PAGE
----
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Absorption in the visible region

Physical basis of our perception of color. Example of beta-carotene, the molecule that makes carrots orange. Created by Jay.

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Video transcript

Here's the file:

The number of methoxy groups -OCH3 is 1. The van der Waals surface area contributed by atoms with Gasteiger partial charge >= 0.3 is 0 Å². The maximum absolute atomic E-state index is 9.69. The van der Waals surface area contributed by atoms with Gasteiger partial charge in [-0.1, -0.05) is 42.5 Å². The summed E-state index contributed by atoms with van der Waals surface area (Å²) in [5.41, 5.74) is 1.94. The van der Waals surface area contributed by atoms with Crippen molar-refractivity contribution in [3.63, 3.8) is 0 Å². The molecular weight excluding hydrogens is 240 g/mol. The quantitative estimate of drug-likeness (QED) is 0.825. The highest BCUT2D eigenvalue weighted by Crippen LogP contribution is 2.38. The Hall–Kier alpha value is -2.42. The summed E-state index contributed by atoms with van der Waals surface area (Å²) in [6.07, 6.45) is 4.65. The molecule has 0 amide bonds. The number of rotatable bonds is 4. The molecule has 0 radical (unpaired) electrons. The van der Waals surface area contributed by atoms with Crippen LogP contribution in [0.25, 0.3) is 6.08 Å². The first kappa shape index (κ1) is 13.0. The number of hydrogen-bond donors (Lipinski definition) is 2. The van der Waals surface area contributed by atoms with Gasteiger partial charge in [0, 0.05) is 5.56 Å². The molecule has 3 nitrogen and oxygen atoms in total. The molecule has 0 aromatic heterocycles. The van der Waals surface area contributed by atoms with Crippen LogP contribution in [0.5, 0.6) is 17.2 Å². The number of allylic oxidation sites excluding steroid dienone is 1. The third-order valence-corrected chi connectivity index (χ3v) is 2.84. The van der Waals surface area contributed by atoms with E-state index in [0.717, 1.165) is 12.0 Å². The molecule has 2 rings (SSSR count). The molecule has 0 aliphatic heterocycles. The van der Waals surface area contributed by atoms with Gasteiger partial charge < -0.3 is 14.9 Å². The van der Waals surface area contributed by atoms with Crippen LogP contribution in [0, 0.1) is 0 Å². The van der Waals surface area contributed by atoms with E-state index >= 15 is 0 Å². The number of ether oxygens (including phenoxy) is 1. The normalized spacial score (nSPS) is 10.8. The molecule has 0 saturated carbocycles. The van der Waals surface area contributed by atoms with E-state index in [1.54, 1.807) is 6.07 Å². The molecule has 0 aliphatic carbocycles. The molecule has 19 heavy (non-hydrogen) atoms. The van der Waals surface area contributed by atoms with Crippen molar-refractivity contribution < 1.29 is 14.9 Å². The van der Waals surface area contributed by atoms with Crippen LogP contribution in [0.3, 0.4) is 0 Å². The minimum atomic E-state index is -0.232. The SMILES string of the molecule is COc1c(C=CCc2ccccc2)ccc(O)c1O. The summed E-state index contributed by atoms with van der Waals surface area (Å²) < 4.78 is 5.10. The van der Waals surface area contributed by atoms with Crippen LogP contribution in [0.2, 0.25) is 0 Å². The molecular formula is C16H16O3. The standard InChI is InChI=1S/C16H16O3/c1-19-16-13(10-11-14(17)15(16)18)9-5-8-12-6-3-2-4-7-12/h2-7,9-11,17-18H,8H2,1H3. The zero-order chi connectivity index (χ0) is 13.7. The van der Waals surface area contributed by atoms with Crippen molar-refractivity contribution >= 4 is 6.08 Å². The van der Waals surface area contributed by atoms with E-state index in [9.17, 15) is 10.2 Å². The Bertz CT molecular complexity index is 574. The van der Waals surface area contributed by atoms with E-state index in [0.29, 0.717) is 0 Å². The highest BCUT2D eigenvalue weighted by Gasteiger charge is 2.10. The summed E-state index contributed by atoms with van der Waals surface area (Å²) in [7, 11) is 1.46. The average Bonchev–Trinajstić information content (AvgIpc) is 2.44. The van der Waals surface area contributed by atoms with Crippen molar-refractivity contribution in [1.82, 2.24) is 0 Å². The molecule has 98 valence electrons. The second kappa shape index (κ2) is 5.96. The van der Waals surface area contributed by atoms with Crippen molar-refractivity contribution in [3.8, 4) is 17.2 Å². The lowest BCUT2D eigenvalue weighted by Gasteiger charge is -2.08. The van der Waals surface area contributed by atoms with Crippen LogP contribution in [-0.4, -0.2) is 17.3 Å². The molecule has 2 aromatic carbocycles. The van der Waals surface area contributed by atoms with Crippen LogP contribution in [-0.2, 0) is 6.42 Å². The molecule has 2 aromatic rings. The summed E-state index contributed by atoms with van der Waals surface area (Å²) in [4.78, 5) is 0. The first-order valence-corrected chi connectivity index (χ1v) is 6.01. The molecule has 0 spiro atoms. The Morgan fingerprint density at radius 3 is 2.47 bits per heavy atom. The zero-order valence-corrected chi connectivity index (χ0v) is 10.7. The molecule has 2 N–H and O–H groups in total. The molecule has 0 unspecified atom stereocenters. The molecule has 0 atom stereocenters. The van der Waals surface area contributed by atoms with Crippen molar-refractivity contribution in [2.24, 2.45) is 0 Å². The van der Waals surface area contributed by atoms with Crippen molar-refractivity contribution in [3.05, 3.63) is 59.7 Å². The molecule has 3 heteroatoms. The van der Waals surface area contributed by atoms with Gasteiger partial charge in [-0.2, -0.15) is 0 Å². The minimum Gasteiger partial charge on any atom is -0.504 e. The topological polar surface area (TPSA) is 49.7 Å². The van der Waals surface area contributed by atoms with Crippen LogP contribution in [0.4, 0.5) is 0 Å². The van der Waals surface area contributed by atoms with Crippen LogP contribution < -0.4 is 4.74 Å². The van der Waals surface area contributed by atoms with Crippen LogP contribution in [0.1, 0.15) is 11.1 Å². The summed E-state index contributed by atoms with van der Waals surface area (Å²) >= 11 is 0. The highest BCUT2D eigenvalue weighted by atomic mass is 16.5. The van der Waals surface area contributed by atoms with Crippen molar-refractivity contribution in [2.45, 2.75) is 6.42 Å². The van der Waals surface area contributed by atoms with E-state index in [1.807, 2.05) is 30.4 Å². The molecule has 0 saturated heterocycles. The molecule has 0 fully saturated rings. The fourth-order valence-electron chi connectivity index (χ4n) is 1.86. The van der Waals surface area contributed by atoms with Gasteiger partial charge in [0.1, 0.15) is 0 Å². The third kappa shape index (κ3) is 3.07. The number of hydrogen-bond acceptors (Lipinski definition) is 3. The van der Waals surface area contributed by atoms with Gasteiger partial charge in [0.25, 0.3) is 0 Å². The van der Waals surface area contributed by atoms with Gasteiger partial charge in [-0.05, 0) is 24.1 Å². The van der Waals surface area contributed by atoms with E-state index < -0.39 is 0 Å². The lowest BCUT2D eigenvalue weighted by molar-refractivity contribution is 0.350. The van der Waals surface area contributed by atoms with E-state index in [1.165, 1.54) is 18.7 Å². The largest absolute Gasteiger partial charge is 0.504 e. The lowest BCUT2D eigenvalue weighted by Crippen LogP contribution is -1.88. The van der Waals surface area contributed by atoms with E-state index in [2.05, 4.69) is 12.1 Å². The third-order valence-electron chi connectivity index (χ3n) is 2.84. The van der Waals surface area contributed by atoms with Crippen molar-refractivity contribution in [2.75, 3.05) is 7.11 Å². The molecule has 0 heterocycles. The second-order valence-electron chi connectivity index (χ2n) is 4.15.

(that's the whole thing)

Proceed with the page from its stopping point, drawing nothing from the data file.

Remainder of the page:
On the right we have the dot structure for beta carotene which is an orange molecule that is responsible for the color of carrots. On the left is the absorption spectrum for beta carotene. And the reason why beta carotene has a color is because it absorbs light in the visible region of the electromagnetic spectrum. The visible region starts at approximately 400 nanometers, so if I draw a line right here, to the left of that line would be the Ultra-Violet, the UV region of the electromagnetic spectrum, and on the right would be the visible region. So we see that beta carotene absorbs light with wavelengths of approximately 450 to 500 nanometers for a range and it absorbs strongly in the visible region. To explain why beta carotene is orange, we need to look at a little bit more detail at the visible region of the electromagnetic spectrum, and so here we have the different colors. The colors in the visible region, so essentially the colors in the rainbow. Approximately 400 nanometers, we're talking about violet light, alright, so we have violet light right here, if we go beyond violet light, you're in the ultraviolet region or the UV region. The visible region goes to somewhere around 700 nanometers, or little bit beyond that, so when you're in 700 nanometers, you're talking about red light. And if you go just past red light you are in the infrared region of the electromagnetic spectrum. And here I have six colors, I have red, orange, yellow, green, blue, and violet, and when Isaac Newton did his famous experiment with a prism and he wrote down seven colors, he included indigo, because he wanted to have seven colors in the visible regions, so you usually memorize ROYGBIV for the colors of the rainbow. But the reason I've left out indigo here is because this allows us to better see a color wheel. Isaac Newton was the first to represent a color wheel, and you get a color wheel by taking the violet and moving it over here and taking the red and moving it over here, and so you put the violet right next to the red and so you get a color wheel. It's useful to look at a color wheel, because it allows you to see the relationship between complementary colors, for example, if I wanted to know the complementary color for red, all I have to do is look across on my color wheel and I can see that the complementary color is green. The complementary color for violet, if I look directly across, that would be yellow, and then finally, the complementary color for blue would be orange, and this is useful because it allows you to think about why things appear to be a certain color. For example, if I look at this orange sheet of paper here, and we try to understand why this sheet of paper is orange, we know that white light consists of all these different wavelengths, we know white light consists of all the different colors of the rainbow here. We could simplify that even further and we could think about white light being two complementary colors, so we can say oh, okay, so this part consists of blue wavelengths of light and then on the right here, this part of the color wheel consists of orange wavelengths of light and we can think about white light consisting of blue wavelengths and orange wavelengths so if we have white light coming in, here are the blue wavelengths of light, and then we have the orange wavelengths of light, so this is an oversimplified way to think about white light striking our orange object here. So if the object absorbs the blue wavelengths of light, so we are absorbing the blue wavelengths of light therefore we are reflecting the orange wavelengths. So if we reflect the orange wavelengths of light and our eye happens to be right here, we see the object as being orange. Our brains perceive the object as being orange because we are seeing the reflected orange light. And so that's how to think about why something appears to be a certain color. If I go back up here to beta carotene again, so I look and see where beta carotene is absorbing. Beta carotene is absorbing somewhere in the range of 450 to 500 nanometers and those are blue wavelengths of light, right, if I look at down here so 450 to 500 nanometers, we're absorbing the blue wavelengths of light. Therefore, we are reflecting the orange wavelengths. And so we perceive beta carotene to be orange. And so that's a little bit of the theory behind why we perceive something as having a certain color. In the next video we're going to talk about how this dot structure of beta carotene allows the molecule to be colored.